I have a wonderful team with many religious women coming from the countries of the migrants and asylum seekers and they are always there available for the needs of our sisters (the vast majority of people in our Vicariate are women) and then I have wonderful priests who really do their best: they always go the extra mile. You should think, for example, that our people are not always in the big cities but they might live in the rural areas where there are only a few people and our priests go there to celebrate a mass only for 10 people who have only two hours free every other week.

We only have one priest from Sri Lanka, one Eritrean and one Konkani-speaking one. Imagine, for example, that there are six Konkani-speaking communities in the country and these are vibrant communities with 200 (the smallest community) to 700 people coming to a regular Eucharist, not mentioning the big Holidays.

My priests and my sisters are real heroes because they work hard and with a wonderful missionary spirit. If someone is seeking a comfortable place to wait for people to show up, this is not the experience we have here. Here you need a missionary Spirit to get out of your comfort zone and meet the people where they are. I remember very well the first night I spent visiting our parishioners together with one of our Sri Lankan sisters. I thought it was weird that we were starting our visits at 10pm but then my sister explained to me: “Father, you know, they have to work the whole day. The only free time they have is during night time because their employer is sleeping.” So, we went from place to place for visits during the whole night.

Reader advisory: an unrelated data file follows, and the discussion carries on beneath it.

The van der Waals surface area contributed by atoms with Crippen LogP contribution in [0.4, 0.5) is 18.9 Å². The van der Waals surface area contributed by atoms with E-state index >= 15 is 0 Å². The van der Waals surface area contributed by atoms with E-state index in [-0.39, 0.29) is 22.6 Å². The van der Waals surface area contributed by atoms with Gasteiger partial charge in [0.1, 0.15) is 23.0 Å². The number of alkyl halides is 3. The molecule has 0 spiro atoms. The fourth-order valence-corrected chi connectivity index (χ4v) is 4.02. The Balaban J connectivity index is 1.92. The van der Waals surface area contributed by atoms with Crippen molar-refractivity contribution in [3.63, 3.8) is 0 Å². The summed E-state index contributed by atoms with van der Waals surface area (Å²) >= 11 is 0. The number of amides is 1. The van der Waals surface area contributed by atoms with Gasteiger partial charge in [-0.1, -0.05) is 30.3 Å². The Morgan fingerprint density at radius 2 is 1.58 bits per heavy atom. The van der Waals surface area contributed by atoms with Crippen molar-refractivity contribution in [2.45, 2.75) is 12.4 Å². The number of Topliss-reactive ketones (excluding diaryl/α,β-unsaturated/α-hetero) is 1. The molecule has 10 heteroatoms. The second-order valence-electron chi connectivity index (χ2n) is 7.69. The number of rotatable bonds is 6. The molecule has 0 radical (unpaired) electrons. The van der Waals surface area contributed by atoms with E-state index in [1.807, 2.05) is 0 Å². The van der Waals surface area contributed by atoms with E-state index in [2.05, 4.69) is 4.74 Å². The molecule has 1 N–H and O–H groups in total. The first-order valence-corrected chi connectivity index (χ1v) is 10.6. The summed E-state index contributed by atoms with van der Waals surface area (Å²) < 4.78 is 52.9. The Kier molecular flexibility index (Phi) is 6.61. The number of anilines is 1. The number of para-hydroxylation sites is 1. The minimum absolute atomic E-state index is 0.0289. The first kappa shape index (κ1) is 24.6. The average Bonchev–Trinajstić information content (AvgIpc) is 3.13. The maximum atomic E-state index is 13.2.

Cardinale Filoni e Nikodemus Schnabel Father Schnabel arrived at Palazzo della Rovere to personally thank Cardinal Filoni for the support the Order gives to the pastoral work carried out by the Vicariate he heads in Israel.

How do people in your Vicariate live their faith?

Every day here I realize how privileged I am to be able to practice my faith without fear and problems. Usually in other countries, the Church thinks about how we can motivate people to practice their faith or how we can give people the taste of the beauty of faith. Here this is not at all the issue at stake. My sisters and brothers are a wonderful Church full of desire, full of longing for God, for the sacraments and for the Word of God. People use their only free hours to gather and pray if they can.

For example, the Sri Lankan groups meet online at night at 11pm to pray and read the Bible or at 6am for an online mass. For people like them who cannot physically gather together for working constraints, the digital world has been a blessing. They have such a deep and inspiring spirituality. And for me, as a monk, priest and theologian, this is so heart-touching and I see them much closer to God than I am. When I have to preach in front of them I wonder what I could tell them... it is better to listen to them and learn from them, not vice versa.